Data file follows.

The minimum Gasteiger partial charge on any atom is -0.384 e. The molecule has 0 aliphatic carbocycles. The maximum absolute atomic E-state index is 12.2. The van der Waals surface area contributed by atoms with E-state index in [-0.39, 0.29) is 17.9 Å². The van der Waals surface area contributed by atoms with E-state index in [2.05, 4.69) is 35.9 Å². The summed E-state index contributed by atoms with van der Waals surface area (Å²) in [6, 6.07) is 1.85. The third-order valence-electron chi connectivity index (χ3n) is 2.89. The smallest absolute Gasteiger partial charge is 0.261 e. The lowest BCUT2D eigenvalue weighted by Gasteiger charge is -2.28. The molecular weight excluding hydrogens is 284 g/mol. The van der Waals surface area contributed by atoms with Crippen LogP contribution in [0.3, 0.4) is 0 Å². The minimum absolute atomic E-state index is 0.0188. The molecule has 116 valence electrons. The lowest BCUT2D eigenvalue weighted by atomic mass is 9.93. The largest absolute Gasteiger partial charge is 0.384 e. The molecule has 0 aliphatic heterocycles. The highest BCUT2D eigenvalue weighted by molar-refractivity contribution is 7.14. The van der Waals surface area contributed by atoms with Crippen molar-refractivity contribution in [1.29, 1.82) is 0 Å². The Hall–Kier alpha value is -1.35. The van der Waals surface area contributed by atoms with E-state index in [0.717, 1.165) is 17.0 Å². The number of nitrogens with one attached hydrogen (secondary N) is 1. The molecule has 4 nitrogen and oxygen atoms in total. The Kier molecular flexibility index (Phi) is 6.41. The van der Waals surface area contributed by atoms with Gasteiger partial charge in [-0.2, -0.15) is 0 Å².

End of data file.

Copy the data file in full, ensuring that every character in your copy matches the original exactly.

The minimum Gasteiger partial charge on any atom is -0.384 e. The molecule has 0 aliphatic carbocycles. The maximum absolute atomic E-state index is 12.2. The van der Waals surface area contributed by atoms with E-state index in [-0.39, 0.29) is 17.9 Å². The van der Waals surface area contributed by atoms with E-state index in [2.05, 4.69) is 35.9 Å². The summed E-state index contributed by atoms with van der Waals surface area (Å²) in [6, 6.07) is 1.85. The third-order valence-electron chi connectivity index (χ3n) is 2.89. The smallest absolute Gasteiger partial charge is 0.261 e. The lowest BCUT2D eigenvalue weighted by Gasteiger charge is -2.28. The molecular weight excluding hydrogens is 284 g/mol. The van der Waals surface area contributed by atoms with Crippen LogP contribution in [0.3, 0.4) is 0 Å². The minimum absolute atomic E-state index is 0.0188. The molecule has 116 valence electrons. The lowest BCUT2D eigenvalue weighted by atomic mass is 9.93. The largest absolute Gasteiger partial charge is 0.384 e. The molecule has 0 aliphatic heterocycles. The highest BCUT2D eigenvalue weighted by molar-refractivity contribution is 7.14. The van der Waals surface area contributed by atoms with Crippen molar-refractivity contribution in [1.29, 1.82) is 0 Å². The Hall–Kier alpha value is -1.35. The van der Waals surface area contributed by atoms with E-state index in [0.717, 1.165) is 17.0 Å². The number of nitrogens with one attached hydrogen (secondary N) is 1. The molecule has 4 nitrogen and oxygen atoms in total. The Kier molecular flexibility index (Phi) is 6.41. The van der Waals surface area contributed by atoms with Gasteiger partial charge in [-0.2, -0.15) is 0 Å².